Author: Abigail Roux
Publisher: Riptide Publishing
Rating: 4 stars
Type: Novel in a Series
Received from Publisher
Blurb: Nick O’Flaherty and Kelly Abbott had their happy ending in sight when a friend’s call for help almost ended with them losing it to the blade of a knife. Now, in the aftermath of near-disaster, both men are trying to heal and move on.
Review: Sidewinder is off balance. The whole team has a lot of figurative and literal healing to do. The reality is Sidewinder hasn’t been a happy and functional team since they were broken up by the Corps and shunted into different jobs. The murder of Eli Sanchez was another open wound that had merely been patched up and not allowed to heal. While Nick is trying to heal from his very real wounds from his misadventures in Miami, he’s trying to figure out what is wrong with his relationship with Kelly. Kelly shifted into caretaker mode as opposed to boyfriend. Nick finds himself going stir crazy and delves into the box of Eli’s personal belongings he was given after his funeral. Because when your life is half fallen apart opening a big can of worms seems like a great idea? The contents of the box trigger an odyssey, of sorts. Sidewinder is just trying to find its way home to the ones they love.
Grief sucks, that’s why one of the stages of it is denial. Sidewinder denied its grief for a long, unhealthy time. Sidewinder was treated unfairly by the very government they swore to uphold and defend then had one of their own stolen from them by violent crime. Repression is all fine and dandy when you’ve got a drug cartel and a mole within the FBI to bring down, but now that Nick and Sidewinder have all their pressing matters out of the way it’s time to heal. Consequently, this book has a feeling of having traveled full circle. We first learned of Sidewinder with the death of Eli Sanchez. It’s Eli Sanchez that helps them heal.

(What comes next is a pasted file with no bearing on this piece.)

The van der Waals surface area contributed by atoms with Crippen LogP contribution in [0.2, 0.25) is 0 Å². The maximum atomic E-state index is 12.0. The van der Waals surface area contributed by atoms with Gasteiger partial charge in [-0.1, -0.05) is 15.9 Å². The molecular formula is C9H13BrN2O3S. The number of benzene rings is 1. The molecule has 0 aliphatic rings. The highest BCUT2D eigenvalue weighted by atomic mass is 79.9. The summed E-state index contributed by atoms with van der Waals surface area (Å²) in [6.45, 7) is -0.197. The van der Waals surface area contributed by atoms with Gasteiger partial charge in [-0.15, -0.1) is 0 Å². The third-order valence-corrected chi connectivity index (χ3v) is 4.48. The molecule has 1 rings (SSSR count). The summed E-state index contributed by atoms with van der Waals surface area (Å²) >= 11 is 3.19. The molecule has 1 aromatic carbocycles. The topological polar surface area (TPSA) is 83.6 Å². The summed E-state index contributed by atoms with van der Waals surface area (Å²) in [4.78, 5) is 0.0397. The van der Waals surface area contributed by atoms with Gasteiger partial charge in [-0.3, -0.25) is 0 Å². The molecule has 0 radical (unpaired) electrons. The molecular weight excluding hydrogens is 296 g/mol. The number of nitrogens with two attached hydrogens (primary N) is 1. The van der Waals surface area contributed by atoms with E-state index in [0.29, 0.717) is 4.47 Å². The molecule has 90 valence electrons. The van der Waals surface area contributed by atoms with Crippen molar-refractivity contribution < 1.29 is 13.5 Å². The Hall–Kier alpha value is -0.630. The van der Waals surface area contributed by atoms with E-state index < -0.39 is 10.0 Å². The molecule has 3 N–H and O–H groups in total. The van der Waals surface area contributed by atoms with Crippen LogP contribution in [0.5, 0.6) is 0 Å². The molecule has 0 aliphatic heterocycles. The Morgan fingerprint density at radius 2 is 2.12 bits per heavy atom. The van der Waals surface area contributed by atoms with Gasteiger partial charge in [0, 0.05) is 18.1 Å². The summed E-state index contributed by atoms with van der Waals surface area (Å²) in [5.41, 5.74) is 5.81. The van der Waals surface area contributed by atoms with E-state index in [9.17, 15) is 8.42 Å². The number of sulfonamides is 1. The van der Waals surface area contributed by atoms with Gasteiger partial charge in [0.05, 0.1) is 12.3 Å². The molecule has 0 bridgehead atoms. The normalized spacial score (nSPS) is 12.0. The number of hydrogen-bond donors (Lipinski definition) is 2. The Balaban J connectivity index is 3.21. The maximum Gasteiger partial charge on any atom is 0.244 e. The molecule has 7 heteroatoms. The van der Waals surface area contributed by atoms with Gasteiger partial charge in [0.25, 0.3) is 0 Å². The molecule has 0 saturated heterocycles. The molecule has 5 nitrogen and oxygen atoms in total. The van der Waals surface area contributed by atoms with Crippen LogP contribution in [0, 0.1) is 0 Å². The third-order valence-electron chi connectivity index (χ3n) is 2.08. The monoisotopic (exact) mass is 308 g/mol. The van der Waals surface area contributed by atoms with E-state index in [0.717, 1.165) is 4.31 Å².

As much as this was a Nick and Kelly book this was a Sidewinder book. They, uh, go part and parcel with each other. Nick and Kelly had some stuff to work out. Stuff that went way back. Sidewinder stuff. Another big aspect of this book is returning vets dealing with the things they’ve done and witnessed their best friends do. PTSD goes… hand in hand with war. I really liked we got to see the full trajectory of service members lives after their service. I like that I got to see them break down and whine as much as I got to see them shoot the bad guys in previous books.
Okay, so this book wasn’t actually depressing AF. This is Sidewinder after all. There is Emu oil, leprechaun hats, and haunted phones. And really, this book is about healing. That’s Eli’s whole goal. At times that goal felt a bit like a MacGuffin, to me. Every plot needs a MacGuffin but I don’t want to spot them so clearly. Eli had to tell Sidewinder, and consequently the reader, that Nick was the heart of the team. There was constant confirmation of Nick’s need to provide for people what he never had while asking for nothing in return. Even Ty’s cats got involved. While Sidewinder went on their journey Kelly had to figure out what had him so upset. I’m not sure I like how that was resolved, but they got what they wanted so I’m good with it in the long run.
This book had its funny moments though it wasn’t the action packed and suspense filled drama the previous books featuring any of these characters have been. It was imperfect, but more real in its treatment of vets adjusting to life after service. Most importantly, these guys get to be Sidewinder again without secrets, ghosts, and resentments at the table with them.